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Social Problems

One of the more commonly used phrases in


sociological inquiry is that of social problems.
However,in common parlance its meaning is
somewhat ambiguous.
According to Earl Rubington and Martin S.
Weinberg in The Study of Social Problems (2002:
4), a social problem is an alleged situation that is
incompatible with the values of a significant
number of people who agree that action is
needed to alter the situation.
For example, racism and discrimination remain
social problems in the modern-day United States.
How social problems are defined is dependent upon the
sociological perspective from which they are analyzed. For example,
functionalism views society as a system of interrelated parts whose
activities have consequences for survival implications for the whole.
If the activity promotes survival, it is considered functional,
whereas if the activity lessens survival, it is dysfunctional.
Within functionalism, there are three vantage points from which to
analyze the concept of social problems: social pathology; social
disorganization; and cultural-lag perspective.
According to the perspective of social pathology, social problems
occur as a result of unintentional actions by ill-advised people.
Social disorganization theorists view the existence of social
problems as being attributed to an imbalance among the
interrelated parts of the system.
The solution of any social problem would be to find a way
back to equilibrium. Norms and values guide the cultural
lag perspective.
There exists a coherent view of the world because of a
shared sense of culture and meaning.
Social problems evolve when technological changes proffer
new opportunities for behavior at a time when the cultural
norms have not yet evolved or adopted an acceptable way
of behaving, given the new circumstance.
The main criticism of the structural- functionalist school of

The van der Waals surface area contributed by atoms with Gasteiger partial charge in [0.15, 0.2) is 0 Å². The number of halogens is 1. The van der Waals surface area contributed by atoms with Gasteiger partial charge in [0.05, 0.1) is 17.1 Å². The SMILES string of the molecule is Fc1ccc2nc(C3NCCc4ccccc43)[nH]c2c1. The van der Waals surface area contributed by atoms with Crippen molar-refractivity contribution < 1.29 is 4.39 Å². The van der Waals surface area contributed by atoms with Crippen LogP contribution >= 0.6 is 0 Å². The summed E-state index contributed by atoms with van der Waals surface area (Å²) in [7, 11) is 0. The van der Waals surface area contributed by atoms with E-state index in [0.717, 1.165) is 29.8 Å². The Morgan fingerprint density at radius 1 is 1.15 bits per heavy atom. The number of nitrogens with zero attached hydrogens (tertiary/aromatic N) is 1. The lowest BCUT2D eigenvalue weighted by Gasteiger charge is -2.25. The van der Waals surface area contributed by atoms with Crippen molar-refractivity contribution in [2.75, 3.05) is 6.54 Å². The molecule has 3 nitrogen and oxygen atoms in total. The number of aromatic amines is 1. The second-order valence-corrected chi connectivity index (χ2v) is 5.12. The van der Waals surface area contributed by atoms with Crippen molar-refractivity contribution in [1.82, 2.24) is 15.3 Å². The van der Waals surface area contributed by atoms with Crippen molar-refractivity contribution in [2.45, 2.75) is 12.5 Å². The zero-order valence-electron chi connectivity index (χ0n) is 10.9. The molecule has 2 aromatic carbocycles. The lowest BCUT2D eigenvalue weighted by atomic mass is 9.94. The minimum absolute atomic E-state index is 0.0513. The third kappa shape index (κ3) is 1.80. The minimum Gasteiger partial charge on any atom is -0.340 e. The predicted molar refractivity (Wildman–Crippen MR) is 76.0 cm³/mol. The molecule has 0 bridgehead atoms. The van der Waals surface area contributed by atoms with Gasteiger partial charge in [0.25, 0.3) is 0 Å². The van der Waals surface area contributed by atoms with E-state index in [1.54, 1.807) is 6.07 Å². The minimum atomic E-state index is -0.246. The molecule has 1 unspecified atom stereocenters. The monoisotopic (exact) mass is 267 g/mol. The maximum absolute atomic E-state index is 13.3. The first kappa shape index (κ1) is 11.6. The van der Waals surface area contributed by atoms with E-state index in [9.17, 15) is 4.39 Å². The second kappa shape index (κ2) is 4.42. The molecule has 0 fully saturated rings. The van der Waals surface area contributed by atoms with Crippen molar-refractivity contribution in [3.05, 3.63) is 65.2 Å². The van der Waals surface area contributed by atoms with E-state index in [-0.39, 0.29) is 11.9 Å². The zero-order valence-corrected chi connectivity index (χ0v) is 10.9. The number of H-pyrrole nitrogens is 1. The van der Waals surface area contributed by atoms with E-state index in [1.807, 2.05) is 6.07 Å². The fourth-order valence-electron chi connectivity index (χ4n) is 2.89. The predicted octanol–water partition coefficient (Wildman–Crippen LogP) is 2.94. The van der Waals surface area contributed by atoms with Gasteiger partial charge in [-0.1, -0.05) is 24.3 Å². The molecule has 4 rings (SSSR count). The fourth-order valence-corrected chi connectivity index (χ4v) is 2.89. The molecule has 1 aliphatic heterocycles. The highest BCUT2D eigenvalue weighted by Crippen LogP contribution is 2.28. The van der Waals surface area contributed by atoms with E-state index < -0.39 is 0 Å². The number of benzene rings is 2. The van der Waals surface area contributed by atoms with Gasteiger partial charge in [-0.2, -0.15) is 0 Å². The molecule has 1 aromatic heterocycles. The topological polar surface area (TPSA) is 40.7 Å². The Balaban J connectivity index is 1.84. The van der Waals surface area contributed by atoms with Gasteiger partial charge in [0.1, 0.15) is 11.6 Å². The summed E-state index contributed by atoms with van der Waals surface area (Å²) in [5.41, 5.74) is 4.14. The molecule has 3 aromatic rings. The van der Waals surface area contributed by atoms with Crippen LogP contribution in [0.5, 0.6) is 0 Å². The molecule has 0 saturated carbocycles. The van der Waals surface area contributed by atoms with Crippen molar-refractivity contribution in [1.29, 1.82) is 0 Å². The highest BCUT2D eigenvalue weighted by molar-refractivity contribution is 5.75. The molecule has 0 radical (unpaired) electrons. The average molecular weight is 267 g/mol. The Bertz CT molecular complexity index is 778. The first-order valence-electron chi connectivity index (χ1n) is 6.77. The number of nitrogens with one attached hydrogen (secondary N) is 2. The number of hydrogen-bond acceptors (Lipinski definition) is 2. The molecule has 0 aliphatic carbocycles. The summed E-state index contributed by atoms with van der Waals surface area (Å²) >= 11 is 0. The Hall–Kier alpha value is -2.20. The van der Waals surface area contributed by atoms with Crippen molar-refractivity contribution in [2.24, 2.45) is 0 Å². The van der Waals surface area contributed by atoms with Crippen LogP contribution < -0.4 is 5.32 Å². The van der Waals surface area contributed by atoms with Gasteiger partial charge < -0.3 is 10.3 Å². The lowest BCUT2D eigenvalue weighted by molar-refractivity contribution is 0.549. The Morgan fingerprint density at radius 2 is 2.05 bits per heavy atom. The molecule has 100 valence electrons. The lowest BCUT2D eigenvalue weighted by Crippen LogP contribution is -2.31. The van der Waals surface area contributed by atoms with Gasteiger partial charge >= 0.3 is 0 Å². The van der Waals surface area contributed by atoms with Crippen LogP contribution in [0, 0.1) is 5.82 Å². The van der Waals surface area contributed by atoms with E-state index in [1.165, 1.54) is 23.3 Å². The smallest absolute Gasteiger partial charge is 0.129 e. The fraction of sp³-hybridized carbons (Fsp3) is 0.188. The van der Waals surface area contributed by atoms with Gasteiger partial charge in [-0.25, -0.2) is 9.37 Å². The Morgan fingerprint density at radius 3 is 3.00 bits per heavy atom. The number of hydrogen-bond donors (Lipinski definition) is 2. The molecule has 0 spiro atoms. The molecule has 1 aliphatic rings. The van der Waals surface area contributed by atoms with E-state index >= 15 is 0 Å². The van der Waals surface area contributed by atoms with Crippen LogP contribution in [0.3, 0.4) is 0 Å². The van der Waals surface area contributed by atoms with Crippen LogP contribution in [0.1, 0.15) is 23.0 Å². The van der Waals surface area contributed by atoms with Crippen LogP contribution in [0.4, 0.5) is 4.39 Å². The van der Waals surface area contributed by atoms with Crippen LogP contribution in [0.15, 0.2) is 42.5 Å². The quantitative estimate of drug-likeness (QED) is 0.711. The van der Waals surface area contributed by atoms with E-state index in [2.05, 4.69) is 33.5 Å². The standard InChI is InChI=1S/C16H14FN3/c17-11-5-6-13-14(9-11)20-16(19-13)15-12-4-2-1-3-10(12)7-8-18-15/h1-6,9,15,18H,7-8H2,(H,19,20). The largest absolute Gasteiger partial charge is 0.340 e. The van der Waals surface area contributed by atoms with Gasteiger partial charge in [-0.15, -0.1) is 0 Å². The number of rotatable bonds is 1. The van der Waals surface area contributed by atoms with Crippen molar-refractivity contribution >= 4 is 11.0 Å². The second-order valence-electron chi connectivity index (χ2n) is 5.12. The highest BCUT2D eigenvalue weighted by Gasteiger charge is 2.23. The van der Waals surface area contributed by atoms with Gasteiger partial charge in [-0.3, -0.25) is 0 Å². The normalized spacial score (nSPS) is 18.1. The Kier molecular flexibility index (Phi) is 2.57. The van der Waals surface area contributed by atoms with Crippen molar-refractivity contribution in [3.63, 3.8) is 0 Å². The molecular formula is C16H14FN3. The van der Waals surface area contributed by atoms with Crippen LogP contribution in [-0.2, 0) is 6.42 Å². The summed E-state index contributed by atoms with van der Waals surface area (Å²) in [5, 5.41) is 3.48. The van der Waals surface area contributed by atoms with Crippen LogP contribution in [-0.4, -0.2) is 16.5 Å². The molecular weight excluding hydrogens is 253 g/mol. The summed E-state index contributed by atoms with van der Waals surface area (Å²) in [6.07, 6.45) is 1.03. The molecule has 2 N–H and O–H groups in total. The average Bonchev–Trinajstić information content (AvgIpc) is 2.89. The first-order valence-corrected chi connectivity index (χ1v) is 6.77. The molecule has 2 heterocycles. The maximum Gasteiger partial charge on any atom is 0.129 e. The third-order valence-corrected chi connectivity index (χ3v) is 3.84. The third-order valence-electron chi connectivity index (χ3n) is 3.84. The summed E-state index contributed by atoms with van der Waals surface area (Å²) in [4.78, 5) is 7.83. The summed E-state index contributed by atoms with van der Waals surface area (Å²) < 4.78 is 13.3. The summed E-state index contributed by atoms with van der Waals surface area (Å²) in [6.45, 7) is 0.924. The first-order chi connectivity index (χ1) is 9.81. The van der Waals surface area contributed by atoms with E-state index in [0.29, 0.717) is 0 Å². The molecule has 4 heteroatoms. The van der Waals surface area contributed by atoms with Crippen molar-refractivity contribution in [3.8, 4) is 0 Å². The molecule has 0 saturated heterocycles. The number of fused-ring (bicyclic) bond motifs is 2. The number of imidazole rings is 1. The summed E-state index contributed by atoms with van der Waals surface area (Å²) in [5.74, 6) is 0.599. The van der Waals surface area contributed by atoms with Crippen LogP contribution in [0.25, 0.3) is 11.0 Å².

thought is that the status quo is seemingly the preferred
state of being. Consensus is taken for granted as the way to
keep the entire system operating in balance

The second perspective is that of conflict theory, which
views social problems as emanating from a power
differential between social classes or other social groups.
Societies are not orderly systems designed to promote the
balance of the collectivity. Rather, society is a collection of
different groups of people who have differing interests,
which necessitate a struggle for resources and power.
From the perspective of Marxism, capitalism and its
consequences constitute the heart of these struggles,
hence they are the underlying causes of social problems.
The only solution
The only solution to these social ills is to
overthrow the capitalist system and to inaugurate
a communist state, in which all people would
share equally in wealth and prosperity.
Conflict theorists such as Ralph Dahrendorf
believe that the struggle for power is evident in
society and thus the cause of socialproblems.
However, the struggle is less about economic
imbalances and more about differentials of power
and authority.
Symbolic interactionism conceptualizes social problems in terms of the
processes by which the subjective meaning of problems is created.

Conditions of social life shape peoples perceptions and interpretations.
Social problems are, therefore, social constructs. They are neither good
nor bad, neither desirable nor undesirable until and unless someone
assigns the situation some meaning.

In the study of social problems, the main condition of concern is the
process by which some social conditions become social problems while
others do not. For example, child abuse prior to the 1970s no doubt
occurred; however,
it was not until a group of physicians brought attention to it as an
emergency room phenomenon that social policymakers and practitioners
began attending to the issue.